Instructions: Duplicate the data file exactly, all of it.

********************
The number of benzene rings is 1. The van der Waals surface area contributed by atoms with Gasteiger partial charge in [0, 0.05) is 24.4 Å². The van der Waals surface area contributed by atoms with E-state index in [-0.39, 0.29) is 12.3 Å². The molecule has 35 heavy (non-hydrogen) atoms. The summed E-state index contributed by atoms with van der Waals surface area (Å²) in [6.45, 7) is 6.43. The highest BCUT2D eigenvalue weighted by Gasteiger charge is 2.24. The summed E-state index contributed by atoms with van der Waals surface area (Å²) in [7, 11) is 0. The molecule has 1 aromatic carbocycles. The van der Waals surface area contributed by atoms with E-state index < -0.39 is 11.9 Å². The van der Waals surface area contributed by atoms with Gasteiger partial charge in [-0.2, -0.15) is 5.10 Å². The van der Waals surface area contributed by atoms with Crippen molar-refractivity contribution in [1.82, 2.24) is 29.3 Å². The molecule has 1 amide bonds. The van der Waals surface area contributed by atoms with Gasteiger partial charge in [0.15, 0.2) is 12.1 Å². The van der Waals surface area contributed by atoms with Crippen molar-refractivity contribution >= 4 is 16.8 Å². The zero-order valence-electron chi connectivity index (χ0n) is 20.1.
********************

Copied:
The number of benzene rings is 1. The van der Waals surface area contributed by atoms with Gasteiger partial charge in [0, 0.05) is 24.4 Å². The van der Waals surface area contributed by atoms with E-state index in [-0.39, 0.29) is 12.3 Å². The molecule has 35 heavy (non-hydrogen) atoms. The summed E-state index contributed by atoms with van der Waals surface area (Å²) in [6.45, 7) is 6.43. The highest BCUT2D eigenvalue weighted by Gasteiger charge is 2.24. The summed E-state index contributed by atoms with van der Waals surface area (Å²) in [7, 11) is 0. The molecule has 1 aromatic carbocycles. The van der Waals surface area contributed by atoms with E-state index < -0.39 is 11.9 Å². The van der Waals surface area contributed by atoms with Gasteiger partial charge in [-0.2, -0.15) is 5.10 Å². The van der Waals surface area contributed by atoms with Crippen molar-refractivity contribution in [1.82, 2.24) is 29.3 Å². The molecule has 1 amide bonds. The van der Waals surface area contributed by atoms with Gasteiger partial charge in [0.15, 0.2) is 12.1 Å². The van der Waals surface area contributed by atoms with Crippen molar-refractivity contribution >= 4 is 16.8 Å². The zero-order valence-electron chi connectivity index (χ0n) is 20.1.